Joined by an eight-piece backing band that included a horn section, two female back-up singers and frequent collaborator Sleepy Brown, it was fascinating to watch Dre and Big interact on stage throughout nearly the entire set with such a tremendous amount of energy. They told some stories, had some good back-and-forth exchanges of dialogue and at least got along well enough to make it seem as though this tour would be a success.
Big Boi has been touring and recording ever since Outkast “split” but André 3000 was pretty close to matching his more musically-focused counterpart. The duo still has an incredible harmonization and give-and-take on-stage and traded bombastic verses like it was nothing. Even without performing for much of the last ten years, Outkast was superior to other noted rap duos I have seen over the years like Mobb Deep, M.O.P., and even superstar duos like Jay Z and Kanye West on the “Watch The Throne” tour.
There’s a reason Outkast has such a large imprint in Southern rap — and hip-hop as a whole — and it’s because they’re total pros.
When Dre left the stage to give Big Boi his three song solo, the crowd exploded for perhaps its highest moment of the night during the Purple Ribbon All-Star’s cut “Kryptonite” and Big Boi seemed enamored with the crowd’s show-long response.
“This has gotta be one of the loudest shows we’ve ever played,” Big Boi exclaimed to the hyped-up crowd as he also expounded upon the group’s history and the Milwaukee Brewers’ unfortunate fashion choices.
When André returned to the stage for his three-song stance, the crowd energy died down a bit as he went with some songs off of the hugely-successful Love Below portion of the duo’s double album from 2003. While the slower-paced “She Lives in My Lap” and “Prototype” sent people scurrying to the bathroom or to get a final beer, “Hey Ya!” — perhaps the biggest hit of the entire ’00s — brought the crowd back to life. The old-school fans were happy when the duo returned to form on the next track as they hit on songs from their first album, Southernplayalisticadillacmuzik.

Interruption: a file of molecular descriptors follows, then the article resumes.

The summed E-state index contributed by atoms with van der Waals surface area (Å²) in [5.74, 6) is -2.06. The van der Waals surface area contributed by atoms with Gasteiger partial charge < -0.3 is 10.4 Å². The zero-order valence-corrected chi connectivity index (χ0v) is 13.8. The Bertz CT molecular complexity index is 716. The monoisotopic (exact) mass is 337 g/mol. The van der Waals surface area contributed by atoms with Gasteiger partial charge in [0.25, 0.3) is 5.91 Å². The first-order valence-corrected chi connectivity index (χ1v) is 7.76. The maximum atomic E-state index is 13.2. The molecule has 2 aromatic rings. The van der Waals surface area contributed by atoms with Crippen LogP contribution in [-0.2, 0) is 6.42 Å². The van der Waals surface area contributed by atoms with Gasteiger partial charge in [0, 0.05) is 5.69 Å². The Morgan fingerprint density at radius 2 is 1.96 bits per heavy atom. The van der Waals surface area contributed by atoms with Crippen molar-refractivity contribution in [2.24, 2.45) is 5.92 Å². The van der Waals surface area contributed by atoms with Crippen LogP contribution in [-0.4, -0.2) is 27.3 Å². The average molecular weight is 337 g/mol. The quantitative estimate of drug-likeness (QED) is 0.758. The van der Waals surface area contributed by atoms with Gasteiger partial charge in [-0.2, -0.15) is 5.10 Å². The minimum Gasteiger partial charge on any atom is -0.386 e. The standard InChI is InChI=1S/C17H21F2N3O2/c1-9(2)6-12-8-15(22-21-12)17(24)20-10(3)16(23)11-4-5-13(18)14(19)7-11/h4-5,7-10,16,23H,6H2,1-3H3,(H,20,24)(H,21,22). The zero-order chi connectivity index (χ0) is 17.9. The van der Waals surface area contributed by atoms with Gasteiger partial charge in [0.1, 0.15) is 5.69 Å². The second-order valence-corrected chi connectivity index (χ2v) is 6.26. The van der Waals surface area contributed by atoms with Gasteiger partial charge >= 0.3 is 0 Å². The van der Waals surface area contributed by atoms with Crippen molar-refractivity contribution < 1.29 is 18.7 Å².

From there, it was hit after hit as the duo closed the show with “Roses”, “So Fresh, So Clean”, Outkast’s guest verses on the U.G.K. track, “International Player’s Anthem (I Choose You)” and ending with “The Whole World.”
Overall, I came away impressed by the show as did many of the people that I spoke to in the audience. If Outkast toured more than once every ten years, I can only imagine how crisp their overall sound could be, but they’re so good at their craft that they were still better than ninety percent of the hip-hop shows I’ve seen over the last fifteen years.
This tour is just begging for an arena-ready extension in the fall but I doubt that we’ll get to see Big Boi and André 3000 trade verses on-stage again anytime soon. It’s a shame that this legendary group can’t seem to put aside their differences for more than once every decade, but it made Sunday’s show that much more special.
Outkast headlines Lollapalooza 2014 on Saturday, August 2nd at 8:15PM in Grant Park on the Samsung Galaxy stage.
– Scott Phillips
(Scott Phillips lives in Chicago and has contributed freelance writing for the Chicago Sun-Times, NBC Sports and CSN Chicago. He can be reached at firstname.lastname@example.org or followed on Twitter @phillipshoops)
“Skew It on the Bar-B”
“Da Art of Storytellin’, Part 1”
“Kryptonite (I’m on It)”
“The Way You Move”
“She Lives in My Lap”
“Elevators (Me & You)”
“So Fresh, So Clean”
“International Player’s Anthem (I Choose You)”
“The Whole World”